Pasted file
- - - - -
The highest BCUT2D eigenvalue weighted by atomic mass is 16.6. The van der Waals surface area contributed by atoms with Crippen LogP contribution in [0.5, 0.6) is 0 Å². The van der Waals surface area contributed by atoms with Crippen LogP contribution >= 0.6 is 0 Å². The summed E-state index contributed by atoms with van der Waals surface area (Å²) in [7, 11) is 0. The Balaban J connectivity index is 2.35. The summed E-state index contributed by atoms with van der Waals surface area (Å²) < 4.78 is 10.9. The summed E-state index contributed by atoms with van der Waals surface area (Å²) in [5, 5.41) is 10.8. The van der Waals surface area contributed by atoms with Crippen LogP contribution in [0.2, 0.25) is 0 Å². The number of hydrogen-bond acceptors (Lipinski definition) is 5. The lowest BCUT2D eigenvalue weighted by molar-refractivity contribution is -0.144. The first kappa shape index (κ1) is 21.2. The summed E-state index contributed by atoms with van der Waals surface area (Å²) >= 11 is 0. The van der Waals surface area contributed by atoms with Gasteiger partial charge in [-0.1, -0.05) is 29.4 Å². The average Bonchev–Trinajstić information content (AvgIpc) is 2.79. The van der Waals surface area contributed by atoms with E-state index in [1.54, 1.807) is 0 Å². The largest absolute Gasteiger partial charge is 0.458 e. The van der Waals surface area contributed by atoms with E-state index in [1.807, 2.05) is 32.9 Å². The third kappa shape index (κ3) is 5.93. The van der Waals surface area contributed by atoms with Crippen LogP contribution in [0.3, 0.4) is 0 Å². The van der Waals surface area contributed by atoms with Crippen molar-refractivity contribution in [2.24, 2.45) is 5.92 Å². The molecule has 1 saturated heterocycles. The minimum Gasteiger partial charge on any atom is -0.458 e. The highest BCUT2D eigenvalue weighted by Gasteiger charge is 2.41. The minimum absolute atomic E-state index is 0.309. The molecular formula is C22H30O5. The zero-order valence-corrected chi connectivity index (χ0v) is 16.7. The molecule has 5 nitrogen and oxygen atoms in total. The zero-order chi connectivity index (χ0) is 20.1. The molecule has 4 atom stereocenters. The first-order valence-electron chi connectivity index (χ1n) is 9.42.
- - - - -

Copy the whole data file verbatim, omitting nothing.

The highest BCUT2D eigenvalue weighted by atomic mass is 16.6. The van der Waals surface area contributed by atoms with Crippen LogP contribution in [0.5, 0.6) is 0 Å². The van der Waals surface area contributed by atoms with Crippen LogP contribution >= 0.6 is 0 Å². The summed E-state index contributed by atoms with van der Waals surface area (Å²) in [7, 11) is 0. The Balaban J connectivity index is 2.35. The summed E-state index contributed by atoms with van der Waals surface area (Å²) < 4.78 is 10.9. The summed E-state index contributed by atoms with van der Waals surface area (Å²) in [5, 5.41) is 10.8. The van der Waals surface area contributed by atoms with Crippen LogP contribution in [0.2, 0.25) is 0 Å². The number of hydrogen-bond acceptors (Lipinski definition) is 5. The lowest BCUT2D eigenvalue weighted by molar-refractivity contribution is -0.144. The first kappa shape index (κ1) is 21.2. The summed E-state index contributed by atoms with van der Waals surface area (Å²) >= 11 is 0. The van der Waals surface area contributed by atoms with Gasteiger partial charge in [-0.1, -0.05) is 29.4 Å². The average Bonchev–Trinajstić information content (AvgIpc) is 2.79. The van der Waals surface area contributed by atoms with E-state index in [1.54, 1.807) is 0 Å². The largest absolute Gasteiger partial charge is 0.458 e. The van der Waals surface area contributed by atoms with E-state index in [1.807, 2.05) is 32.9 Å². The third kappa shape index (κ3) is 5.93. The van der Waals surface area contributed by atoms with Crippen LogP contribution in [0.3, 0.4) is 0 Å². The van der Waals surface area contributed by atoms with Crippen molar-refractivity contribution in [2.24, 2.45) is 5.92 Å². The molecule has 1 saturated heterocycles. The minimum Gasteiger partial charge on any atom is -0.458 e. The highest BCUT2D eigenvalue weighted by Gasteiger charge is 2.41. The minimum absolute atomic E-state index is 0.309. The molecular formula is C22H30O5. The zero-order valence-corrected chi connectivity index (χ0v) is 16.7. The molecule has 5 nitrogen and oxygen atoms in total. The zero-order chi connectivity index (χ0) is 20.1. The molecule has 4 atom stereocenters. The first-order valence-electron chi connectivity index (χ1n) is 9.42.